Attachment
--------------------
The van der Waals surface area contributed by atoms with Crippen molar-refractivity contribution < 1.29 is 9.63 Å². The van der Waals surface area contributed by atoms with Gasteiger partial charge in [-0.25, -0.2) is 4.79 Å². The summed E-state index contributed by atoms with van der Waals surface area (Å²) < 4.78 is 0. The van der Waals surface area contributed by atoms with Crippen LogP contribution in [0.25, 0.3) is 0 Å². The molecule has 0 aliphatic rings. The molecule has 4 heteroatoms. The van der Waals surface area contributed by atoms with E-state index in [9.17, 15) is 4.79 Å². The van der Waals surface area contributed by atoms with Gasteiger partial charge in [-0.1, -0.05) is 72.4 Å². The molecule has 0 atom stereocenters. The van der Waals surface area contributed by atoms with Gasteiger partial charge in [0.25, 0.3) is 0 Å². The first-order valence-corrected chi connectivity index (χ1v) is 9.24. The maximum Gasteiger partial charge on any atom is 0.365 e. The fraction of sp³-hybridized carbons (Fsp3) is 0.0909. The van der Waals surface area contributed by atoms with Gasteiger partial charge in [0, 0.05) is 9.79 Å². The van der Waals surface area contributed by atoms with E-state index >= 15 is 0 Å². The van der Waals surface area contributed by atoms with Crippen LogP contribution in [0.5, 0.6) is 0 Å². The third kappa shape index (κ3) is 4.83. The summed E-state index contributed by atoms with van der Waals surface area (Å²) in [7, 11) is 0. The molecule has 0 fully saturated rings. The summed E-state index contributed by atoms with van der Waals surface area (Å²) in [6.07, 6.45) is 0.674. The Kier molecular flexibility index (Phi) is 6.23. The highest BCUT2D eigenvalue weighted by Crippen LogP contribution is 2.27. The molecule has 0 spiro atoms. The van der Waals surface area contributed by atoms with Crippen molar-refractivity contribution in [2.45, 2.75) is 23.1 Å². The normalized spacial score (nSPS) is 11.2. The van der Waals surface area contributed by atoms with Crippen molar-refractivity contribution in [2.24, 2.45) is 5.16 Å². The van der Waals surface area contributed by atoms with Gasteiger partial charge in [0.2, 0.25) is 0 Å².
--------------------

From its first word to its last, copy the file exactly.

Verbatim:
The van der Waals surface area contributed by atoms with Crippen molar-refractivity contribution < 1.29 is 9.63 Å². The van der Waals surface area contributed by atoms with Gasteiger partial charge in [-0.25, -0.2) is 4.79 Å². The summed E-state index contributed by atoms with van der Waals surface area (Å²) < 4.78 is 0. The van der Waals surface area contributed by atoms with Crippen LogP contribution in [0.25, 0.3) is 0 Å². The molecule has 0 aliphatic rings. The molecule has 4 heteroatoms. The van der Waals surface area contributed by atoms with E-state index in [9.17, 15) is 4.79 Å². The van der Waals surface area contributed by atoms with Gasteiger partial charge in [-0.1, -0.05) is 72.4 Å². The molecule has 0 atom stereocenters. The van der Waals surface area contributed by atoms with Gasteiger partial charge in [0.25, 0.3) is 0 Å². The first-order valence-corrected chi connectivity index (χ1v) is 9.24. The maximum Gasteiger partial charge on any atom is 0.365 e. The fraction of sp³-hybridized carbons (Fsp3) is 0.0909. The van der Waals surface area contributed by atoms with Gasteiger partial charge in [0, 0.05) is 9.79 Å². The van der Waals surface area contributed by atoms with E-state index >= 15 is 0 Å². The van der Waals surface area contributed by atoms with Crippen LogP contribution in [0.5, 0.6) is 0 Å². The third kappa shape index (κ3) is 4.83. The summed E-state index contributed by atoms with van der Waals surface area (Å²) in [7, 11) is 0. The molecule has 0 fully saturated rings. The summed E-state index contributed by atoms with van der Waals surface area (Å²) in [6.07, 6.45) is 0.674. The Kier molecular flexibility index (Phi) is 6.23. The highest BCUT2D eigenvalue weighted by Crippen LogP contribution is 2.27. The molecule has 0 spiro atoms. The van der Waals surface area contributed by atoms with Crippen molar-refractivity contribution in [2.45, 2.75) is 23.1 Å². The normalized spacial score (nSPS) is 11.2. The van der Waals surface area contributed by atoms with Crippen molar-refractivity contribution in [2.24, 2.45) is 5.16 Å². The van der Waals surface area contributed by atoms with Gasteiger partial charge in [0.2, 0.25) is 0 Å².